Be who you are. Let the church be who it should be. And don’t try and promote the church until you’ve figured that out. KFC recently learned this same lesson and it would behoove you to do the same.
As for me, I’m going to continue watching out my window as Los Angeles learns an expensive lesson in becoming and being something it is not.
Church Signs Made Easy
Now you can generate your own staple of Americana with the online Church Sign Generator. The site even offers photos of the real thing with such witty, crowd-drawing sayings as “Do You Smell Like Jesus?” and “Stop Drop and Roll Doesn’t Work in Hell.”
What’s up with the sometimes clever, sometimes copycat, usually groan-inducing slogans of Christian T-shirts, bumper stickers and church signs? If it’s annoying in the commercial world, it might not be a good idea for the church either (telemarketers for Jesus, anyone?). Short, witty phrases may be the bread and butter of the advertising world, but they’re also trite and limiting. No form of marketing can effectively deliver the Gospel, but what kind of a glimpse of God should we offer on our church signs? Or bumper stickers, T-Shirts, postcards, newspaper ads, etc. ? (link via Nick
George Barna and the Fat Man
In a recent interview with church research guru George Barna, staff writer for Pentecostal Evangel, Isaac Olivarez, asks a handful of boring questions that probably engaged the senses of Barna as much as rice cakes in front of a fat man. Thankfully, a few of Barna’s answers went beyond the interview questions. If for a minute we think the future of the church is a prayer or prophecy away from where we want it, we must understand that the culture of today is the foundation for the church of tomorrow. Scared?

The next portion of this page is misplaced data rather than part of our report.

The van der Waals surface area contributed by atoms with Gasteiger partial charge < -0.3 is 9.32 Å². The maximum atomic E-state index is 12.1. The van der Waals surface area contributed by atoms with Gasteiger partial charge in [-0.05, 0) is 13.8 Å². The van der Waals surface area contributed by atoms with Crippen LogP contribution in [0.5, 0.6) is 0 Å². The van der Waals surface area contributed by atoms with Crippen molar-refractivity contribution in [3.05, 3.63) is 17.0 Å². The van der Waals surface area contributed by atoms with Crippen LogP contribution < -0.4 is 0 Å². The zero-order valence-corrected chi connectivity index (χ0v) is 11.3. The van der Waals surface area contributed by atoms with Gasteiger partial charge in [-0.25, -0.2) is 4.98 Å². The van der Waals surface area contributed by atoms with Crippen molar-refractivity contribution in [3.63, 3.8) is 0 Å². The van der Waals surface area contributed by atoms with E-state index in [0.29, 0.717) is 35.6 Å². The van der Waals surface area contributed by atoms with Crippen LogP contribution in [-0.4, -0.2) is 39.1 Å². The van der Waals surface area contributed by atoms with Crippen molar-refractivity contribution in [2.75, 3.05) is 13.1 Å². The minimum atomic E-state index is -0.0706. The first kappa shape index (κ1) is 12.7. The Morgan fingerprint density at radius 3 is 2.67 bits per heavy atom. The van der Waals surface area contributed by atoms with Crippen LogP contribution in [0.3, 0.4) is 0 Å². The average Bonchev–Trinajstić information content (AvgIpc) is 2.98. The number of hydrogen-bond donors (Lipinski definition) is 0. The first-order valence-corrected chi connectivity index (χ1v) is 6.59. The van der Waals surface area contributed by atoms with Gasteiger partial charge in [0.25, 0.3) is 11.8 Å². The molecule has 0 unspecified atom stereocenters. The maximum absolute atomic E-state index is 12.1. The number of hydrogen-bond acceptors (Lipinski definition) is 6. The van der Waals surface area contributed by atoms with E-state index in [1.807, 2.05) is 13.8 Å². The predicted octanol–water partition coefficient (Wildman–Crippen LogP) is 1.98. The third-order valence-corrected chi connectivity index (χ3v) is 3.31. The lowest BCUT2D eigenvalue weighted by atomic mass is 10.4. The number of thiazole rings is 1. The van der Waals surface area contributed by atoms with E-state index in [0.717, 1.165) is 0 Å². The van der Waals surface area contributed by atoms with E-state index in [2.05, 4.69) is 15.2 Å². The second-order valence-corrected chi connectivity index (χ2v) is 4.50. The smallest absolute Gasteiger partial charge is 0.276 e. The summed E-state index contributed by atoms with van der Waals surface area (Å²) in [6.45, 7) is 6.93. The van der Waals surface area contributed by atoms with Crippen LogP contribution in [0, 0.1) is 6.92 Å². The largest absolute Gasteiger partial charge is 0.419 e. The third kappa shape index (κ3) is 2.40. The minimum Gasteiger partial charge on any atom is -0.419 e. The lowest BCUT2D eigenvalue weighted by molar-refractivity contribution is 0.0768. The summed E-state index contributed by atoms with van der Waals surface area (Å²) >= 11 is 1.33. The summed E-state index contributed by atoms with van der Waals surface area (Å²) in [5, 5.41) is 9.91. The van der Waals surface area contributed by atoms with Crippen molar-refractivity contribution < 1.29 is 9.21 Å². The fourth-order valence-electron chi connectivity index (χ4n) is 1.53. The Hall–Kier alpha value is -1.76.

Establishing a Visitor Philosophy
I love well-written pieces. The article by Michael V. Copeland, in the July issue of Business 2.0 titled “Best Buy’s Selling Machine,” is one of the best company write-ups I’ve read in a while. From start to finish I couldn’t put it down. Even the ending had my hopes escalating toward a conclusion that left me smiling.
The whole point of the article was about how Best Buy uses “Blue Shirts” to sell (and up-sell) their electronics, computers, and appliances. These “Blue Shirts” are the men and women who come to work everyday motivated to be the best: in their city, district, and country. Of course, “best” is measured by sales, but surprisingly, none of the “Blue Shirts” are on commission like much of the competition is. That’s right, no increased paycheck because they sold you a better video camera. Although Best Buy does use other incentives (food coupons for local restaurants, discounts for company stock, etc.), the reality is that these kids, and most of them are, sell because of something running through their blood. They believe in what they’re doing. They enjoy teamwork. They view other Best Buy stores as competition. Everyone else is the enemy. Wow, people motivated by something other than just money?
Perhaps the highlight of the article was Best Buy ‘s formula for success. They have training manuals for nearly everything, including how to respond to every situation, objection or opportunity that could happen in a typical day. The sales mantra that “Blue Shirts” live by is called C.A.R.E. Plus:
Contact (approach the customer)
Ask (engage the customer)
Recommend (suggest solutions or better alternatives)
Encourage (stroke the customer’s ego)
How could you apply this philosophy to your church? Could your greeting team actually have a “CARE” plan when new visitors encounter your church?